3. Take breaks: A short break in between study sessions could go a long way in dispelling tiredness. Do not study for more than thirty minutes at a time before taking a break. 
  4. Reward yourself: As you set goals make sure to reward yourself when you achieve them. It does not have to be something significant, just a little snack, a short nap, or entertaining yourself with a movie will do. 

5. Write and pass WASSCE and JAMB

WAEC and NECO are universally accepted, but some medical schools also accept GCE and NABTEB as well. Make sure you know the requirements of your chosen school before registering for any of these exams. To be safe, always write WAEC and another one from the above, preferably NECO.

Every school accepts WAEC and NECO, and writing both will give you added security in case there are issues with your result like failing to pass or the results being withheld. As I mentioned before, the core subjects you need to pass are Mathematics, English Language, Chemistry, Physics, and Biology. As for additional subjects you need to write, follow the guidance of your secondary school. Strive for As in all your subjects. 

As for JAMB, your combination should be Use the of English, Biology, Chemistry and Physics. When filling out the JAMB form, your school of choice should be your first choice and to maximize your chances, your second choice should be the state university of your state. Aim for over 300.

6. Write and pass UTME

If you get invited to write UTME by your school of choice then it means your hard work paid off. You are now one step closer to getting into medical school. Research the cut-off mark of your school and ensure that you exceed it. At least score over 300.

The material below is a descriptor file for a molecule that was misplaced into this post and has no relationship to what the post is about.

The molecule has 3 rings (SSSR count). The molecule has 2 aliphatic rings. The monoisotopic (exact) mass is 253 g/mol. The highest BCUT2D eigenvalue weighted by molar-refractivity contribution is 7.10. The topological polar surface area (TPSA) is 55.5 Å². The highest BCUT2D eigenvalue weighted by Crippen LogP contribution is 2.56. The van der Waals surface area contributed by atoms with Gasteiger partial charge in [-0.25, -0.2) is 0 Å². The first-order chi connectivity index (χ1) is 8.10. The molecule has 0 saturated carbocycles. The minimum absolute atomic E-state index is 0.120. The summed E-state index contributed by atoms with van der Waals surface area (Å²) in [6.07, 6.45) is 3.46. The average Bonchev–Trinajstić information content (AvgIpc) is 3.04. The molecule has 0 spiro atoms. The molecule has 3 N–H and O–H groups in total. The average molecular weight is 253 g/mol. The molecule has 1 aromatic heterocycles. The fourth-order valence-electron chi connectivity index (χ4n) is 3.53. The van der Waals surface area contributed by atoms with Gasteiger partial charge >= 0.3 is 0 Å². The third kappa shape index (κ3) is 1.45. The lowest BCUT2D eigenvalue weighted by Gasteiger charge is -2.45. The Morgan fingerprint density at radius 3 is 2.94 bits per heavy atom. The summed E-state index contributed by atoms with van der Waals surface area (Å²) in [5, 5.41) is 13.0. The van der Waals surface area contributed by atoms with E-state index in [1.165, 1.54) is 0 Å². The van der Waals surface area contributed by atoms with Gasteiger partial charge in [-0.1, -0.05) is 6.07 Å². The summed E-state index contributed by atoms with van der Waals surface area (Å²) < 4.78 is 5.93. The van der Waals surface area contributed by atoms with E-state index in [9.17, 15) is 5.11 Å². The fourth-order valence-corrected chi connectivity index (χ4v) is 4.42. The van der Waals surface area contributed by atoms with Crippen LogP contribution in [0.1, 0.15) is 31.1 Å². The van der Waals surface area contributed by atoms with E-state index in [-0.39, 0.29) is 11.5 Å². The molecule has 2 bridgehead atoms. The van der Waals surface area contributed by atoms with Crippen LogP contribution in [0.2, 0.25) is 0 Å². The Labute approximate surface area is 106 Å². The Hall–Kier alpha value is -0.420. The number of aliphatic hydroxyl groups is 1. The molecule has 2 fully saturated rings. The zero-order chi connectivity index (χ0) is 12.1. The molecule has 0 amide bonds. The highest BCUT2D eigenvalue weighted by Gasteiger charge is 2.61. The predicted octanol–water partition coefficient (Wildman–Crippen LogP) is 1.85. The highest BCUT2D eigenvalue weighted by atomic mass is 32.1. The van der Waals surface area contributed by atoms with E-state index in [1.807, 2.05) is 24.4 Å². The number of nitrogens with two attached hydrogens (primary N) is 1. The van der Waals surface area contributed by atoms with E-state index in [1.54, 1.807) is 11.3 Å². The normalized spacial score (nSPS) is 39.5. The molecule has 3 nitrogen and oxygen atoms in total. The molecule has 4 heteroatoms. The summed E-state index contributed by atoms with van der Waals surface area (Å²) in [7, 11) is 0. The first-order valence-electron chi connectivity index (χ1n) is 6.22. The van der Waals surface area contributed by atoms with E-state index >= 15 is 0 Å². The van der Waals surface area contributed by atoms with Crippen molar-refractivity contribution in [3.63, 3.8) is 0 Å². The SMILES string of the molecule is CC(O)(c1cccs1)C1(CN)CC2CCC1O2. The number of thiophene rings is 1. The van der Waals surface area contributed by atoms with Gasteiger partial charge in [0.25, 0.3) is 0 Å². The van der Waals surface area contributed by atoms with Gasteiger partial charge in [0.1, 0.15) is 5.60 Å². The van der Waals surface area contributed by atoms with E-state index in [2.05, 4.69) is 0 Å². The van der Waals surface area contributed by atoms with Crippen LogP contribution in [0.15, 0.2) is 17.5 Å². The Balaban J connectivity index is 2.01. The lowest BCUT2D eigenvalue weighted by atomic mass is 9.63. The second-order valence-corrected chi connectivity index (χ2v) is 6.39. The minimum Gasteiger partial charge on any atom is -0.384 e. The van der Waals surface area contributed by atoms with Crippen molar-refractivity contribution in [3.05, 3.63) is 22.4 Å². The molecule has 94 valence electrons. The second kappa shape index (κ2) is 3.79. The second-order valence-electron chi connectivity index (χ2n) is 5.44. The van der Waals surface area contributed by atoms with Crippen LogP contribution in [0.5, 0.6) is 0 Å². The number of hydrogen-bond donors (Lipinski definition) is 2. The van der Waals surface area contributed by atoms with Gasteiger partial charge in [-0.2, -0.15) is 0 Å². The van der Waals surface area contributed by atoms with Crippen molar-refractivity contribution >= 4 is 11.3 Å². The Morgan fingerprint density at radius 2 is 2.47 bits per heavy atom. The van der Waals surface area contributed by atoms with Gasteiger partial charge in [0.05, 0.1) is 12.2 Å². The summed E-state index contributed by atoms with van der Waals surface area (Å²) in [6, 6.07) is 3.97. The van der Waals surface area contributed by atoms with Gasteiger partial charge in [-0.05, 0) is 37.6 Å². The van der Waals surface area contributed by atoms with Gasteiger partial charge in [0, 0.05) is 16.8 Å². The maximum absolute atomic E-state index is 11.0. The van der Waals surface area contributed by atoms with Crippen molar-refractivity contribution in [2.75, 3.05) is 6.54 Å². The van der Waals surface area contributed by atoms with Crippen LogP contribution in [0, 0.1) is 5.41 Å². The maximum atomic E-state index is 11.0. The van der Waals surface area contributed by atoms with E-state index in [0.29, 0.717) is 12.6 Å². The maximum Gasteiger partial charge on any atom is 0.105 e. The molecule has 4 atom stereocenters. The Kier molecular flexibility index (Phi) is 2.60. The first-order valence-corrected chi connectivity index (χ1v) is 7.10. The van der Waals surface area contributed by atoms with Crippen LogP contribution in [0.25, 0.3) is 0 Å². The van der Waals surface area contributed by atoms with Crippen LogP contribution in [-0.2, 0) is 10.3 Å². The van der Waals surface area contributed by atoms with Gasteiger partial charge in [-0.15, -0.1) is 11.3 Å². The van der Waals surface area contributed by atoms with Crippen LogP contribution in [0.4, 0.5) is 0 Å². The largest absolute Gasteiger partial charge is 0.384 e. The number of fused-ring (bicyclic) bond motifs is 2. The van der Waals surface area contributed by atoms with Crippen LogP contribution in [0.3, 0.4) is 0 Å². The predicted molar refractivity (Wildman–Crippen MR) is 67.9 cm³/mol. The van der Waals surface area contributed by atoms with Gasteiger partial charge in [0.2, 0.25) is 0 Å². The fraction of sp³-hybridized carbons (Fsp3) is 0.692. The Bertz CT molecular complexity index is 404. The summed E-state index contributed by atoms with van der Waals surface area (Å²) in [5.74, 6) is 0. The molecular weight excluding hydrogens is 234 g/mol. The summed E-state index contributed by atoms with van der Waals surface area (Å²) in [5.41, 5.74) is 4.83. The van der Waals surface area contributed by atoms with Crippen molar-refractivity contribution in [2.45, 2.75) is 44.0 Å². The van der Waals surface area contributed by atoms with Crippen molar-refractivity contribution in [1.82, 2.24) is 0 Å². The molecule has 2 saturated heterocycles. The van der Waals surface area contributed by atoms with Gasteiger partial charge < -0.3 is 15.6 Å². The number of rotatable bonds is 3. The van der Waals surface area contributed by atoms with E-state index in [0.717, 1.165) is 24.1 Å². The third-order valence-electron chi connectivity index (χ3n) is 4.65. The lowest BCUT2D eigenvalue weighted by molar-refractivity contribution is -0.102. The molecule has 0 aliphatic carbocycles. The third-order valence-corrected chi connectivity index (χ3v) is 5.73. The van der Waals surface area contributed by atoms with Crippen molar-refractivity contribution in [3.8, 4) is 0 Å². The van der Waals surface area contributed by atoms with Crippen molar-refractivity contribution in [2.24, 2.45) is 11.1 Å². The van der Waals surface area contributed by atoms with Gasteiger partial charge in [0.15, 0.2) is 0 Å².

When studying for UTME, make sure to procure past questions to practice. If you can, reach out to current students of your school of choice if there are any tips they can share with you. 

7. Wait for admission 

After going through all the necessary steps, you are finally at the finish line. You don’t know what is on the other side, so use this time to have fun. It may be hard to truly relax due to the anxiety of waiting for the results, but try to because this may be the last time in a long time you may be so carefree.

If you pass, you’re soon going into medical school to cope with a relentless workload, but if you fail you’re in for a crushing disappointment that will not go away for a long time. So use this time to have fun and rest.

Conclusion

Getting admitted into a medical school in Nigeria may be hard, but with careful planning and thorough execution, you will make it. All you have to do is follow the guidelines in this article. 

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Habibat Musa

Habibat Musa

Habibat Musa is a content writer with MakeMoney.ng. She writes predominantly on topics related to education, technology and business. She is an English language major.